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comScore, Inc. today released data from the comScore MobiLens service, reporting key trends in the U.S. smartphone industry during the three month average period ending December 2012. Apple ranked as the top smartphone manufacturer with 36.3 percent share, while Google Android led as the #1 smartphone platform with 53.4 percent share.

Smartphone OEM Market Share

125.9 million people in the U.S. owned smartphones (54 percent mobile market penetration) during the three months ending in December, up 5 percent since September. Apple ranked as the top OEM with 36.3 percent of U.S. smartphone subscribers (up 2 percentage points from September). Samsung ranked second with 21 percent market share (up 2.3 percentage points), followed by HTC with 10.2 percent share, Motorola with 9.1 percent and LG with 7.1 percent (up 0.5 percentage points).

Top Smartphone OEMs 3 Month Avg. Ending Dec. 2012 vs. 3 Month Avg. Ending Sep. 2012 Total U.S. Smartphone Subscribers Age 13+ Source: comScore MobiLens

MacDailyNews Note: This comScore report covers the period of October 1, 2012- December 31, 2012. iPhone 5 was released in the U.S. and Canada on September 21, 2012 and faced severe supply constraints for much of the period covered by this report.

Smartphone Platform Market Share

Google Android ranked as the top smartphone platform with 53.4 percent market share (up 0.9 percentage points), while Apple’s share increased 2 percentage points to 36.3 percent. Blackberry ranked third with 6.4 percent share, followed by Microsoft (2.9 percent) and Symbian (0.6 percent).

Top Smartphone Platforms 3 Month Avg. Ending Dec. 2012 vs. 3 Month Avg. Ending Sep. 2012 Total U.S. Smartphone Subscribers Age 13+ Source: comScore MobiLens

Source: comScore, Inc.

“After a dustup over pornography showing up on Vine, the Twitter-owned video-sharing app has added an age rating for possible adult content,” Steven Musil reports for CNET.

“The app for iPhone and iPod Touch, which lets anyone create and share six-second clips, quickly became a popular venue for pornography after its release last month,” Musil reports. “Twitter responded by trying to make it harder for users to find the adult videos, blocking a number of porn-related search terms such as “#porn.””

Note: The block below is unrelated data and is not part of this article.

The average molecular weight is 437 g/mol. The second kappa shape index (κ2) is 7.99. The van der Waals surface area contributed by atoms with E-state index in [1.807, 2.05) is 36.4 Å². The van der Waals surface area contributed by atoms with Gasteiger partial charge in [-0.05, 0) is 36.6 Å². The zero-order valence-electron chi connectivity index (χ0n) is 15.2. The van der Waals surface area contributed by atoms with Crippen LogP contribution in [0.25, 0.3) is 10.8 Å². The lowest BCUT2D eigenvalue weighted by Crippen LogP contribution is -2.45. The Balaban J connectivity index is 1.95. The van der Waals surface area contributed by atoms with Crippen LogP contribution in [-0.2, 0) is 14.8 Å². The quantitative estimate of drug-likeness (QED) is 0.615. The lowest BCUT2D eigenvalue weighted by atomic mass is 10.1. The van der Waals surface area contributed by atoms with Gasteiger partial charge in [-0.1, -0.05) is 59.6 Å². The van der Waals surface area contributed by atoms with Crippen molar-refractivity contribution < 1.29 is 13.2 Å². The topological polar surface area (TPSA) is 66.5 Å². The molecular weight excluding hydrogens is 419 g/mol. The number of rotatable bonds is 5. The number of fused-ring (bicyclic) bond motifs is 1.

Musil reports, “As first noted by The Verge, Twitter released a new version today that requires users to confirm that they are at least 17 years of age; the previous version described itself as suitable for users 12 and older.”

Read more in the full article here.

MacDailyNews Take: The odd thing is that Twitter and the Vine team didn’t seem to anticipate that the app could easily and obviously be used for porn.

MacDailyNews Note: For those unfamiliar with the app/service, our quick and dirty test video (iPhone porn) remains on Vine here (via Twitter).

“As predicted, the headlines reporting Apple’s (AAPL) quarterly earnings last week — and the market’s immediate and violent negative reaction — failed to take into account that Q1 2013 had one less week Q1 2012,” Philip Elmer-DeWitt reports for Fortune. “Even Tim Cook did lousy job explaining it.”

P.E.D. reports, “It fell to the Braeburn Group’s Robert Paul Leitao, an independent investor who writes a blog called Posts at Eventide, to put the situation into plain English: ‘Apple’s fiscal quarters are usually 13 weeks in length and always end on a Saturday. Every 5 or 6 years, depending on the number of leap days in the multi-year period, Apple adds a 14th week to its first fiscal quarter to align fiscal quarters closer to calendar quarters. On a weekly basis, Apple’s revenue was $4.2 billion in the recent December quarter versus $3.3 billion in the prior-year period. On an equal week basis, revenue in the quarter rose 26.7%.”

“What Leitao is too polite to mention is that the companies that make up the S&P 500 grew their revenue a comparatively anemic 3.8% in the same period, according to Capital IQ, and that without Apple’s contribution that growth would have been even lower,” P.E.D. reports. “Yet the trailing PE ratio of the average S&P stock is 17.5, and in the past week the market — driven in large part by computer algorithms that respond to ‘sentiment’ (i.e. headlines), not fundamentals — has pushed Apple’s trailing PE down to 8.6.”

Much more in the full article here.

“Brazilian electronics maker IGB Electronica SA has announced a new line of Android phones under the IPHONE brand, a trademark that was originally applied for in Brazil in 2000,” Jordan Golson reports for MacRumors.

“Apple will either file a lawsuit, or perhaps more likely, begin negotiations for a settlement deal,” Golson reports. “Apple was involved in a similar trademark issue in China, with Proview owning the “iPad” trademark. Apple ended up paying that company $60 million to gain control of the ‘iPad’ trademark.”